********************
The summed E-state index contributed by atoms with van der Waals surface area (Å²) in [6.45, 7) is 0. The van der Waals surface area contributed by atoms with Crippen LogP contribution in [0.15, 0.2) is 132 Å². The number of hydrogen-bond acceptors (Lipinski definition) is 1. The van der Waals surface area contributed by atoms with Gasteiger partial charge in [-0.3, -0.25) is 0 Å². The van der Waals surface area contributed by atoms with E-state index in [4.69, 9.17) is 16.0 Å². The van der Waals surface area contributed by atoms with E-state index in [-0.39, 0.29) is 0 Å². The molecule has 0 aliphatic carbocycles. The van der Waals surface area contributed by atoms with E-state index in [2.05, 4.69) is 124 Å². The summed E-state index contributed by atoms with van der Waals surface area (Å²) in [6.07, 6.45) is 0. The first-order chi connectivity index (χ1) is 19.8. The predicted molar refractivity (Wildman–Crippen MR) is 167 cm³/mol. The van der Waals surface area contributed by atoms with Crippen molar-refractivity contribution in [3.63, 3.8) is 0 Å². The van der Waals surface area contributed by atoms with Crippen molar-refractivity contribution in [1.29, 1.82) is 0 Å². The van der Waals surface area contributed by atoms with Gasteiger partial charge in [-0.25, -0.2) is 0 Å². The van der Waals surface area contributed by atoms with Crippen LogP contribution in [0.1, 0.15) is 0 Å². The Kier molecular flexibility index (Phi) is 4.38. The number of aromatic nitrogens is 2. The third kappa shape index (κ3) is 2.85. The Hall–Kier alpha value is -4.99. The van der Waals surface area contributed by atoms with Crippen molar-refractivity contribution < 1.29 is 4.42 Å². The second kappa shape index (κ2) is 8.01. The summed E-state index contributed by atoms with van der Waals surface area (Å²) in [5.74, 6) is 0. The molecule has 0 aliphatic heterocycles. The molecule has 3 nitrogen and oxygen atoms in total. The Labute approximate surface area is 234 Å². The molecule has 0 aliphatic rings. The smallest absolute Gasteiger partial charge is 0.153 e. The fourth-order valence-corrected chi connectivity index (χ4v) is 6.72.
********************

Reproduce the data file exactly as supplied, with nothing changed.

The summed E-state index contributed by atoms with van der Waals surface area (Å²) in [6.45, 7) is 0. The van der Waals surface area contributed by atoms with Crippen LogP contribution in [0.15, 0.2) is 132 Å². The number of hydrogen-bond acceptors (Lipinski definition) is 1. The van der Waals surface area contributed by atoms with Gasteiger partial charge in [-0.3, -0.25) is 0 Å². The van der Waals surface area contributed by atoms with E-state index in [4.69, 9.17) is 16.0 Å². The van der Waals surface area contributed by atoms with E-state index in [-0.39, 0.29) is 0 Å². The molecule has 0 aliphatic carbocycles. The van der Waals surface area contributed by atoms with E-state index in [2.05, 4.69) is 124 Å². The summed E-state index contributed by atoms with van der Waals surface area (Å²) in [6.07, 6.45) is 0. The first-order chi connectivity index (χ1) is 19.8. The predicted molar refractivity (Wildman–Crippen MR) is 167 cm³/mol. The van der Waals surface area contributed by atoms with Crippen molar-refractivity contribution in [3.63, 3.8) is 0 Å². The van der Waals surface area contributed by atoms with Crippen molar-refractivity contribution in [1.29, 1.82) is 0 Å². The van der Waals surface area contributed by atoms with Gasteiger partial charge in [-0.25, -0.2) is 0 Å². The van der Waals surface area contributed by atoms with Crippen LogP contribution in [0.1, 0.15) is 0 Å². The Kier molecular flexibility index (Phi) is 4.38. The number of aromatic nitrogens is 2. The third kappa shape index (κ3) is 2.85. The Hall–Kier alpha value is -4.99. The van der Waals surface area contributed by atoms with Crippen molar-refractivity contribution < 1.29 is 4.42 Å². The second kappa shape index (κ2) is 8.01. The summed E-state index contributed by atoms with van der Waals surface area (Å²) in [5.74, 6) is 0. The molecule has 0 aliphatic heterocycles. The molecule has 3 nitrogen and oxygen atoms in total. The Labute approximate surface area is 234 Å². The molecule has 0 aliphatic rings. The smallest absolute Gasteiger partial charge is 0.153 e. The fourth-order valence-corrected chi connectivity index (χ4v) is 6.72.